Resources for supporting a teenager struggling with emotions
February 13, 2020 4:08 AM   Subscribe

Looking for books, podcasts or other resources to help a (nearly) teenager with emotions. She's almost 13. She's struggling with rage and with friend difficulties. Expresses a lot of drama and unhappiness, especially when tired. Resources either for her or for the adults around her, either to help her understand her emotions or for strategies for all of us to make life easier for her.

We've been recommended the book Blame the Brain but don't like what some of the reviews say about the book's content around male and female brains.

She already does lots of physical activities and other stuff outside school. We're trying to ensure she gets more sleep, but it's a struggle.

Please, no recommendations of therapy, medication or medical diagnoses.

She may possibly read this question and the answers, depending on her parents' decision.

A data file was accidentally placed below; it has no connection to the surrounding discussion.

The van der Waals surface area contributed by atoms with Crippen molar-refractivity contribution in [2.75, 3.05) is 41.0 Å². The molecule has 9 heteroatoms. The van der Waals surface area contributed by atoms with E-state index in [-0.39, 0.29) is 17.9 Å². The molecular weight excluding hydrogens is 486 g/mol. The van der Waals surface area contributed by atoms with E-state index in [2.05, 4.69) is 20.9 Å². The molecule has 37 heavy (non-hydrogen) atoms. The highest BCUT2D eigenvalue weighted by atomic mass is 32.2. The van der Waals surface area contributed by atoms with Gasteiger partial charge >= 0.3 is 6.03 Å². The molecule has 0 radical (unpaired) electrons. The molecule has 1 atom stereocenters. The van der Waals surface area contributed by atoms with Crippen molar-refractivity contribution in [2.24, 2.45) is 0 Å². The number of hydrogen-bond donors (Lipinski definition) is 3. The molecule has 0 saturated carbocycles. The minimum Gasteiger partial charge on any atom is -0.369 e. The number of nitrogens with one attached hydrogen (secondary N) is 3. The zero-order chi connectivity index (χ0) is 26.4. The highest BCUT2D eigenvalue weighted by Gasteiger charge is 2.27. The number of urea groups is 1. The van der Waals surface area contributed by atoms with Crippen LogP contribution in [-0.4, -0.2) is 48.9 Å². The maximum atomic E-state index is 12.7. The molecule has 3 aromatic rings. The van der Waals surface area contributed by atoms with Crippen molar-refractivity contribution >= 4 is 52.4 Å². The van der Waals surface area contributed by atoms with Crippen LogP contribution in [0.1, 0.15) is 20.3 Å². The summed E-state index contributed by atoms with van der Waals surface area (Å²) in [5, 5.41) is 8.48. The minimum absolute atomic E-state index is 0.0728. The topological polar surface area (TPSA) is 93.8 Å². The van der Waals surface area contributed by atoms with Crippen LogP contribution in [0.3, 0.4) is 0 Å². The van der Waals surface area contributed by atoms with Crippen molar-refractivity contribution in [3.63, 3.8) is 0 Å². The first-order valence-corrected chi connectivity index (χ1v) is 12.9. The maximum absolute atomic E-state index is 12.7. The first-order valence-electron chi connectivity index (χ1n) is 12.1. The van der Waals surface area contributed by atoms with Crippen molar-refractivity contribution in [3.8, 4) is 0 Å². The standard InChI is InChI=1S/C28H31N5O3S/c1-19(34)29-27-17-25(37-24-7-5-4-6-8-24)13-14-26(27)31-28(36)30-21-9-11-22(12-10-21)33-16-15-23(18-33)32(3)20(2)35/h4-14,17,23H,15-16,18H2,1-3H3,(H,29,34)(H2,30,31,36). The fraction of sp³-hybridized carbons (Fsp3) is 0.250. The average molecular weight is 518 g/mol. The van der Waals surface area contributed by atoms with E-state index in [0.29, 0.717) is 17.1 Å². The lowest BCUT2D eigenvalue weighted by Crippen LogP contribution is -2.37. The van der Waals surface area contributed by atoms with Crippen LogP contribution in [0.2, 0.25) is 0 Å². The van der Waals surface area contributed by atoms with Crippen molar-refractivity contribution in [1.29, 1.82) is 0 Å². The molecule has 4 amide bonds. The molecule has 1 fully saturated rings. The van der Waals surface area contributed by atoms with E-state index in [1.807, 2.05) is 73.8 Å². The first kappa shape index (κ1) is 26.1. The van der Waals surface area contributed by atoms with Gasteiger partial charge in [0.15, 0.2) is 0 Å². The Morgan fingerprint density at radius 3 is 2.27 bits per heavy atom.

posted by paduasoy to Human Relations (15 answers total) 7 users marked this as a favorite
Perhaps try moodgym, which is a kind of online CBT resource suitable for young people? There is another one just for teenagers that sounds amazing but it's only available in Australia right now.
posted by caoimhe at 4:48 AM on February 13 [1 favorite]

Ours found A Smart Girl's Guide: Friendship Troubles to be helpful at this sort of age.
posted by crocomancer at 6:03 AM on February 13

Has anyone suggested the super-simple rule of HALT?

You don't do stuff (like make a decision or say anything permanent) when you are:
  • Hungry
  • Angry
  • Lonely, or
  • Tired.
Those all cause you to make worse decisions, so first you fix that thing and then return to the issue at hand.

It's kind of dumb, but its simplicity mens that it's also hard to forget when you're at your worst!